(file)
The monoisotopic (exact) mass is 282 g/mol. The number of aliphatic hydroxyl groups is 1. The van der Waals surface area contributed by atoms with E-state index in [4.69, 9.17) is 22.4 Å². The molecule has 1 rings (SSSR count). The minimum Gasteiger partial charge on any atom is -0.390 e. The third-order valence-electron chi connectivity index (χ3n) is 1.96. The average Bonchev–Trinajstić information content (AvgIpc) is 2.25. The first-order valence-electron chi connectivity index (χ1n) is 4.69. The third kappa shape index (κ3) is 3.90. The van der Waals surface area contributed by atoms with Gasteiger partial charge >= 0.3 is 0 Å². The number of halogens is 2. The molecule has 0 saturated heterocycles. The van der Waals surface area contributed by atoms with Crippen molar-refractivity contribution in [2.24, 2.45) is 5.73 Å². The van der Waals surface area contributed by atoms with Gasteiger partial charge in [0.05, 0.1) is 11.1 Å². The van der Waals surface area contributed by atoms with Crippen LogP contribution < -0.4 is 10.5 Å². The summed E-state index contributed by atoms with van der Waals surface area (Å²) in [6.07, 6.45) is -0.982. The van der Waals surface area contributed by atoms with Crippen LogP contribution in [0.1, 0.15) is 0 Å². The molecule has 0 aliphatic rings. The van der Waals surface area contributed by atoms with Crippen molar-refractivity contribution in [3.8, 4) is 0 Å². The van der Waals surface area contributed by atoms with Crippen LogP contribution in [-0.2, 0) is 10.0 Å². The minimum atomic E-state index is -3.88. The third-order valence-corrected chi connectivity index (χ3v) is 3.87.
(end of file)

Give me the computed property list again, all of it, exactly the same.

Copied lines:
The monoisotopic (exact) mass is 282 g/mol. The number of aliphatic hydroxyl groups is 1. The van der Waals surface area contributed by atoms with E-state index in [4.69, 9.17) is 22.4 Å². The molecule has 1 rings (SSSR count). The minimum Gasteiger partial charge on any atom is -0.390 e. The third-order valence-electron chi connectivity index (χ3n) is 1.96. The average Bonchev–Trinajstić information content (AvgIpc) is 2.25. The first-order valence-electron chi connectivity index (χ1n) is 4.69. The third kappa shape index (κ3) is 3.90. The van der Waals surface area contributed by atoms with Gasteiger partial charge >= 0.3 is 0 Å². The number of halogens is 2. The molecule has 0 saturated heterocycles. The van der Waals surface area contributed by atoms with Crippen molar-refractivity contribution in [2.24, 2.45) is 5.73 Å². The van der Waals surface area contributed by atoms with Gasteiger partial charge in [0.05, 0.1) is 11.1 Å². The van der Waals surface area contributed by atoms with Crippen LogP contribution < -0.4 is 10.5 Å². The summed E-state index contributed by atoms with van der Waals surface area (Å²) in [6.07, 6.45) is -0.982. The van der Waals surface area contributed by atoms with Crippen LogP contribution in [0.1, 0.15) is 0 Å². The molecule has 0 aliphatic rings. The van der Waals surface area contributed by atoms with Crippen molar-refractivity contribution in [3.8, 4) is 0 Å². The van der Waals surface area contributed by atoms with Crippen LogP contribution in [-0.2, 0) is 10.0 Å². The minimum atomic E-state index is -3.88. The third-order valence-corrected chi connectivity index (χ3v) is 3.87.